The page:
It’s been a month since that gross car ride and here’s what I’ve come up with:
- What I want from a man/in a man is that he let me love him and be proud of him. He was very busy being “perfect” and trying to meet some “unreasonably high standards” that he forgot how to be human. What I saw is that these standards shut him down emotionally and were kind of annoying to listen to, now that I think about it. No one is perfect definitely not me. I like grit and messiness, courage to try something unabashedly and fuck up. That’s who I’m trying to be in my life and I need that in a man so that we can push each other to fail and be better. He wasn’t willing (that I could see, at least).
- Who I want to be in a relationship is more of who I am – more honest, more forthcoming, more courageous and more of an inquirer. I want to trust my intuition and know that if something is off, it’s off. I held back. I was trying to be patient and give him the benefit of the doubt and it felt awful for me. It felt like I was crazy (and men wonder why women are a little bit crazy).
- The man I want is someone who can speak up even when it’s hard. If you deliver truth to me in kindness, my respect for you remains in tact and it gives me an opportunity to understand. When you withhold, you’ve taken away my choice in the matter and blinded me to any way to see opportunity for growth or change. (side note: do NOT fuck with my opportunity for growth or change).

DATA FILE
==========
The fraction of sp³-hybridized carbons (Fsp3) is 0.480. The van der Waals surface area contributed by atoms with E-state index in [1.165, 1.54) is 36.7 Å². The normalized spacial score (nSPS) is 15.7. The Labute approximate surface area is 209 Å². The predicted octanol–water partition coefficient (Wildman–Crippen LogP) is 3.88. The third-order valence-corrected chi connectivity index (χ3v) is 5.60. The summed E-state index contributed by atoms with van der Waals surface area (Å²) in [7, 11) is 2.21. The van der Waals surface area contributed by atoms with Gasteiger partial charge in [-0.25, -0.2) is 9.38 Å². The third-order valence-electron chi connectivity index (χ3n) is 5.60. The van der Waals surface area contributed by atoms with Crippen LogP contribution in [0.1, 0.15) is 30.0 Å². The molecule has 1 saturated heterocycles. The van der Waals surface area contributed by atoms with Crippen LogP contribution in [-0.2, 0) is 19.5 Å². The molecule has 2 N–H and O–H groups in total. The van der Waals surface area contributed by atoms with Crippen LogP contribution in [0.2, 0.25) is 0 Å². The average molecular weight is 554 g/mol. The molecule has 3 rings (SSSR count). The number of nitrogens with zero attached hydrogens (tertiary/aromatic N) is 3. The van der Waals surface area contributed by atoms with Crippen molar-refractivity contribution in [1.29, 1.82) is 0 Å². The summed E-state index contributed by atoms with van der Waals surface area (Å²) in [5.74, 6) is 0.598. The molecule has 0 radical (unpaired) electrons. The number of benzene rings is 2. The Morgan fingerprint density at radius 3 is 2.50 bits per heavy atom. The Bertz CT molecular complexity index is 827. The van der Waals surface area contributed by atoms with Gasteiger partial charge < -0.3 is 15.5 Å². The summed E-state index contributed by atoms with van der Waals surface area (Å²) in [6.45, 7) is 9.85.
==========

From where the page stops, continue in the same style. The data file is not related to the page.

Look – I know that ultimately this wasn’t my man. He’s not a bad guy – in fact, he’s pretty terrific. He just wasn’t my guy. I wanted to believe what he said and when I saw I couldn’t, I was dumbstruck with hurt (and foolishness).
The reason I write this is because I think there’s an important lesson for me here. It’s this: I have a deeper ownership of what I need, who I want to be and how I want to show up for a man. I also have shed another layer of the “What’s wrong with me?” onion. The answer is: Nothing. Nothing is wrong. The only thing I can do here is put that experience to the side and do my best to not let it color my future experiences (which is ridiculously difficult, but doable).
I’m pretty sure this story isn’t so different from what many single women deal with – being surprised by a sudden change in a man’s feelings and getting no explanation. It doesn’t ever get easier. While the emotion has passed, I still think about the experience and what it meant for me, at this time in my life, when I’ve moved across country, turned 40…it feels poignant somehow.
What I can say is that it’s a damn shame for him – I could have loosened him up and made him more fun. Just sayin’. His loss.